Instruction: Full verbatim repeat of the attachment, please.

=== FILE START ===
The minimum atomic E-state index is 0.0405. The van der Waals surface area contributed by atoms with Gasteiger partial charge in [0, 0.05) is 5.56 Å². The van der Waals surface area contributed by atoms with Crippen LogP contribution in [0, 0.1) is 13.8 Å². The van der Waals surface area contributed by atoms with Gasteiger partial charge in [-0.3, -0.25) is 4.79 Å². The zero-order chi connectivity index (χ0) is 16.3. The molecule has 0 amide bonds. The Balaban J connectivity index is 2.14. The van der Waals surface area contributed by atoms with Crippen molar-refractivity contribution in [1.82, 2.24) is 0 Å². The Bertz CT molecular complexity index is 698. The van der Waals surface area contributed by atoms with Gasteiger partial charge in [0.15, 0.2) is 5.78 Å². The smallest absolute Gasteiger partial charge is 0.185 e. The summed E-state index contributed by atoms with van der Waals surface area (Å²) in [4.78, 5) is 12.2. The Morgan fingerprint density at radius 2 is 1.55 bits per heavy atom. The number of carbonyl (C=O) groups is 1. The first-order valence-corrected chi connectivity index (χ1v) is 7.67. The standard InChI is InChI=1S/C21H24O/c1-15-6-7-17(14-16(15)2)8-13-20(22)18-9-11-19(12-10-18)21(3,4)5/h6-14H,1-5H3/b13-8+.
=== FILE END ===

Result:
The minimum atomic E-state index is 0.0405. The van der Waals surface area contributed by atoms with Gasteiger partial charge in [0, 0.05) is 5.56 Å². The van der Waals surface area contributed by atoms with Crippen LogP contribution in [0, 0.1) is 13.8 Å². The van der Waals surface area contributed by atoms with Gasteiger partial charge in [-0.3, -0.25) is 4.79 Å². The zero-order chi connectivity index (χ0) is 16.3. The molecule has 0 amide bonds. The Balaban J connectivity index is 2.14. The van der Waals surface area contributed by atoms with Crippen molar-refractivity contribution in [1.82, 2.24) is 0 Å². The Bertz CT molecular complexity index is 698. The van der Waals surface area contributed by atoms with Gasteiger partial charge in [0.15, 0.2) is 5.78 Å². The smallest absolute Gasteiger partial charge is 0.185 e. The summed E-state index contributed by atoms with van der Waals surface area (Å²) in [4.78, 5) is 12.2. The Morgan fingerprint density at radius 2 is 1.55 bits per heavy atom. The number of carbonyl (C=O) groups is 1. The first-order valence-corrected chi connectivity index (χ1v) is 7.67. The standard InChI is InChI=1S/C21H24O/c1-15-6-7-17(14-16(15)2)8-13-20(22)18-9-11-19(12-10-18)21(3,4)5/h6-14H,1-5H3/b13-8+.